University of Cambridge > > Violence and Conflict Graduate Workshop, Faculty of History > “More Devils than Men”? The Truth about Culloden, 1746

“More Devils than Men”? The Truth about Culloden, 1746

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If you have a question about this talk, please contact Ilya Berkovich.

The Battle of Culloden on 16th April 1746 was the last set piece battle fought on British soil. It saw the end of the last military attempt by the Jacobites to reinstate the Stuarts on the throne of Great Britain. It also provided the Hanoverian succession with a much needed definitive victory over the Jacobite movement, which had evaded them and their predecessors since the Glorious Revolution of 1688.

Since 1746, the battle has come to be viewed as a watershed in Scottish history. The army’s behaviour and actions immediately following Culloden and in the months afterwards are now seen as acts of oppression. The policies to prevent further rebellions amongst the independent minded Highlanders in the years after 1746 are now blamed for ending the clan way of life.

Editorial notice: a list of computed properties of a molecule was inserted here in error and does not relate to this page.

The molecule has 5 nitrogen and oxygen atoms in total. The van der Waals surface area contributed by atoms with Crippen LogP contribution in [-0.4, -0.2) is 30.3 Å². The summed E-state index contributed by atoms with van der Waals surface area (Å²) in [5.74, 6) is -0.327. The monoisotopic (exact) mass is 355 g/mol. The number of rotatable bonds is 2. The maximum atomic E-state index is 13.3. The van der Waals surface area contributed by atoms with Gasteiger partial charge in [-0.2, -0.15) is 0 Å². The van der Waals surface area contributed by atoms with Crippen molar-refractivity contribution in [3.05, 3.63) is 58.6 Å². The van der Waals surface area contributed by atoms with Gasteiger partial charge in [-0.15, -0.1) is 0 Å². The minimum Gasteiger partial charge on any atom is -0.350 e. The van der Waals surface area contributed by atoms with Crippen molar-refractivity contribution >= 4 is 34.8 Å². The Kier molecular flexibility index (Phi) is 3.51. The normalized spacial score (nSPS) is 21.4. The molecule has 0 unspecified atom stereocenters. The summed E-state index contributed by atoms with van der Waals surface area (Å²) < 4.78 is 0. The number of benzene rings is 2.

Using contemporary theology, comparisons of campaigns and memorials, this paper will examine how far these assumptions are true, how much they have been influenced by subsequent events and whether the soldiers of the British army deserve to be called ‘More Devils than Men’.

This talk is part of the Violence and Conflict Graduate Workshop, Faculty of History series.

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